Four young men from Valley Stream Troop 116 have attained the highest rank in scouting this year, becoming Eagle Scouts. And each planned and completed a project to help fill a need, and is being recognized for his years of service to the community.
Alexander Butts, a recent graduate of Valley Stream Central High School, has continued a family scouting tradition. The 18-year-old first joined as a Tiger Cub at age 6, and has been dedicated to service ever since.
Butts’ Eagle Scout project involved beautify the community by giving each railing and bench on the Village Green a new coat of paint. He also planted a tree in honor of the many generations of scouts in Valley Stream.
“It’s important to give back to the community, because your community has impacted your life,” Butts said, “and you would want to do something to contribute to it as well.”
Butts sold chocolates and had a GoFundMe campaign for his project, and raised $1,375. He coordinated with troop leaders and the village Parks Department, and led a team of 20 volunteers over the course of four days. The project ultimately took more than 245 hours of work to complete — but the annual village Scout Camporee in June took place amid the fresh, beautiful park scene it deserved.
Aaron Curry, 19, of Far Rockaway, has been a Scout since 2014, and has spent the past nine years learning leadership, survival skills and how to be a good community member. A student at SUNY Albany, Curry said that being an Eagle Scout means embodying the Scout Law and being the best version of himself every day.
“It means to be hardworking and disciplined,” Curry said. “It means giving back to my community, instilling the core values that I was brought up on to the youth — whether that be in scouting, or in school, or anywhere in public.”
For his Eagle project, Curry restored agricultural and architectural tools used in the 1800s and create display plaques for them at the Pagan-Fletcher House, the only surviving 19th-century structure in Valley Stream. Curry was driven to preserve community artifacts because, he said, community shapes character — and by leaving a positive impact on the community, he can positively impact the people in it.
“Obtaining the Eagle Scout rank means that I have a duty to uphold with myself, my community, and God to always be the best I can be,” Curry said.
When Cedrik Jean-Baptiste visited the United Veterans Beacons House, he knew he had found his Eagle Scout project. The house supports veterans struggling with poverty. Jean-Baptiste, a graduate of Valley Stream North High, organized a project to collect and repair used bicycles so the veterans and their families could use them.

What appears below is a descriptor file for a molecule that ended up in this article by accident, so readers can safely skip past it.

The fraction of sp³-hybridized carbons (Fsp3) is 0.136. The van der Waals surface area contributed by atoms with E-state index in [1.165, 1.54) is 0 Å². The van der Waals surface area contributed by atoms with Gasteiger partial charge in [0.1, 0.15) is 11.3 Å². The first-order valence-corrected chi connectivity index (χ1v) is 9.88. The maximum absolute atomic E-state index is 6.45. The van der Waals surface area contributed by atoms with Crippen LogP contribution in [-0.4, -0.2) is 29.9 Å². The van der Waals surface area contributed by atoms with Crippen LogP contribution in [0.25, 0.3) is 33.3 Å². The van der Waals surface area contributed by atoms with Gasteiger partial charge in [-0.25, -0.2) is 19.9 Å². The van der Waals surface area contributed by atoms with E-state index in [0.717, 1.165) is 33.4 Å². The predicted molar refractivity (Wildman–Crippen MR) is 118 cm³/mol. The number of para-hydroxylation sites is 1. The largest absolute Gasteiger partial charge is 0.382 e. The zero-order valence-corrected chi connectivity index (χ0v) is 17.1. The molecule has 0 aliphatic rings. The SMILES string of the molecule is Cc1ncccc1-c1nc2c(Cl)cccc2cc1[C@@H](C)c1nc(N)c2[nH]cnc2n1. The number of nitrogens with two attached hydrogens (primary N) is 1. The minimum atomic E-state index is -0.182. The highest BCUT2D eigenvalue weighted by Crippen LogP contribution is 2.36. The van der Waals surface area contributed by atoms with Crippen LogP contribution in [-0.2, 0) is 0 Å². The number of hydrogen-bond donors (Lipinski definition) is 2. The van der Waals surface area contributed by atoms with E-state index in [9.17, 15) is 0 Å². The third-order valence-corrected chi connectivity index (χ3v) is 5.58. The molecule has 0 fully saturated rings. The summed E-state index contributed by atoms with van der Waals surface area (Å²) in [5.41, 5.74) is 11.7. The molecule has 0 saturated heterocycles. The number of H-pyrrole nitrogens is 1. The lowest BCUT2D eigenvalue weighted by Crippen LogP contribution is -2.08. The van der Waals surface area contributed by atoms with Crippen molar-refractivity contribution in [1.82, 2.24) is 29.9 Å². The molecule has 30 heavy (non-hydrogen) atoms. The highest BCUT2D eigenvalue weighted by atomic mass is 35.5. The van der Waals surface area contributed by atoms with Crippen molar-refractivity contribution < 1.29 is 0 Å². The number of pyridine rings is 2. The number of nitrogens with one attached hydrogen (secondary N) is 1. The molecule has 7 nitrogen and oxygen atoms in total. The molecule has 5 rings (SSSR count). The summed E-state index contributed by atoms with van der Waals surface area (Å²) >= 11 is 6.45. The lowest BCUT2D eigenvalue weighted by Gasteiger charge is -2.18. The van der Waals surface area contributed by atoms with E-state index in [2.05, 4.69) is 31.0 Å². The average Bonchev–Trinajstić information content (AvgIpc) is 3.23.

He raised money by selling water bottles and snacks during fundraisers held at the Valley Stream Bandshell, and bought the tools and supplies he needed to repair the bikes. Jean-Baptiste and his team of volunteers repaired 10 bikes for veterans. He delivered the newly repaired two-wheelers to the Beacons House, which will match them with veterans who will benefit from using them.
“The chance I received to give back to less-than-fortunate veterans for my Eagle Scout project has been a blessing,” John-Baptiste said. “My time in scouting has presented me with multiple opportunities to serve my community, and I plan on continuing to be of service to those around me.
“I believe the purpose of my life is to contribute to society and aid those in need.”
Daniel Salas’ interest in technology, along with his commitment to preserving historical heritage, led to his Eagle Scout project. Salas, 19, a sophomore at Northeastern University worked at the Pagan-Fletcher Restoration site to create a display detailing the evolution of electrical wiring through the years. It was a way for him to share his fascination with the world’s technological progress and its impact on our lives today.
Salas said that giving back to the community is essential to practice selflessness and compassion, and is also integral to his personal growth. Volunteering has taught him the value of making a meaningful difference in the lives of others.
His Eagle project taught him about more than electricity — he learned the importance of communication, adaptability and leadership, and how important teamwork is to accomplishing complex goals.
“Being an Eagle Scout means I have the skills, and knowledge, to lead and make a positive impact in my community and beyond,” Salas said. “It’s a lifelong commitment to service and a reminder of the responsibilities I have to help others and leave the world a better place.”
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